Collaborating Authors

ASAM: Adaptive Sharpness-Aware Minimization for Scale-Invariant Learning of Deep Neural Networks Machine Learning

Recently, learning algorithms motivated from sharpness of loss surface as an effective measure of generalization gap have shown state-of-the-art performances. Nevertheless, sharpness defined in a rigid region with a fixed radius, has a drawback in sensitivity to parameter re-scaling which leaves the loss unaffected, leading to weakening of the connection between sharpness and generalization gap. In this paper, we introduce the concept of adaptive sharpness which is scale-invariant and propose the corresponding generalization bound. We suggest a novel learning method, adaptive sharpness-aware minimization (ASAM), utilizing the proposed generalization bound. Experimental results in various benchmark datasets show that ASAM contributes to significant improvement of model generalization performance.

Sharpness-Aware Minimization for Efficiently Improving Generalization Machine Learning

In today's heavily overparameterized models, the value of the training loss provides few guarantees on model generalization ability. Indeed, optimizing only the training loss value, as is commonly done, can easily lead to suboptimal model quality. Motivated by the connection between geometry of the loss landscape and generalization---including a generalization bound that we prove here---we introduce a novel, effective procedure for instead simultaneously minimizing loss value and loss sharpness. In particular, our procedure, Sharpness-Aware Minimization (SAM), seeks parameters that lie in neighborhoods having uniformly low loss; this formulation results in a min-max optimization problem on which gradient descent can be performed efficiently. We present empirical results showing that SAM improves model generalization across a variety of benchmark datasets (e.g., CIFAR-{10, 100}, ImageNet, finetuning tasks) and models, yielding novel state-of-the-art performance for several. Additionally, we find that SAM natively provides robustness to label noise on par with that provided by state-of-the-art procedures that specifically target learning with noisy labels.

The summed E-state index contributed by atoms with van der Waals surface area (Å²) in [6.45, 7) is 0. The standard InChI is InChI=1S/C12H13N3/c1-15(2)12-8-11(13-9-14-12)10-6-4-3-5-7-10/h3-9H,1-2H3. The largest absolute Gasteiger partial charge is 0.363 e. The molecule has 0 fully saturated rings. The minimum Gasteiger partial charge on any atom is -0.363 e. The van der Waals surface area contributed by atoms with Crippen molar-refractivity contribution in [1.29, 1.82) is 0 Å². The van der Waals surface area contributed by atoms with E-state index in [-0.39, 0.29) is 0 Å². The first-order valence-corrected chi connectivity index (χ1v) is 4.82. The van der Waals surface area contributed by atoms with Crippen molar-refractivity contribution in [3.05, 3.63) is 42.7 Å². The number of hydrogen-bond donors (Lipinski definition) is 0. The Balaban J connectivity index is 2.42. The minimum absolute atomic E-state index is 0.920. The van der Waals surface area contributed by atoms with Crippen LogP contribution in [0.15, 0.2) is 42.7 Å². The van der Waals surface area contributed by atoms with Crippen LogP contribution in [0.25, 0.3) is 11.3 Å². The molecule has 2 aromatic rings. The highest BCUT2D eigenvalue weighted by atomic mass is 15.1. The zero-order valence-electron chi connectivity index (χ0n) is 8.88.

SALR: Sharpness-aware Learning Rates for Improved Generalization Machine Learning

In an effort to improve generalization in deep learning, we propose SALR: a sharpness-aware learning rate update technique designed to recover flat minimizers. Our method dynamically updates the learning rate of gradient-based optimizers based on the local sharpness of the loss function. This allows optimizers to automatically increase learning rates at sharp valleys to increase the chance of escaping them. We demonstrate the effectiveness of SALR when adopted by various algorithms over a broad range of networks. Our experiments indicate that SALR improves generalization, converges faster, and drives solutions to significantly flatter regions. Generalization in deep learning has recently been an active area of research.

Exploring Generalization in Deep Learning

Neural Information Processing Systems

With a goal of understanding what drives generalization in deep networks, we consider several recently suggested explanations, including norm-based control, sharpness and robustness. We study how these measures can ensure generalization, highlighting the importance of scale normalization, and making a connection between sharpness and PAC-Bayes theory. We then investigate how well the measures explain different observed phenomena.

Why Flatness Correlates With Generalization For Deep Neural Networks Machine Learning

The intuition that local flatness of the loss landscape is correlated with better generalization for deep neural networks (DNNs) has been explored for decades, spawning many different local flatness measures. Here we argue that these measures correlate with generalization because they are local approximations to a global property, the volume of the set of parameters mapping to a specific function. This global volume is equivalent to the Bayesian prior upon initialization. For functions that give zero error on a test set, it is directly proportional to the Bayesian posterior, making volume a more robust and theoretically better grounded predictor of generalization than flatness. Whilst flatness measures fail under parameter re-scaling, volume remains invariant and therefore continues to correlate well with generalization. Moreover, some variants of SGD can break the flatness-generalization correlation, while the volume-generalization correlation remains intact.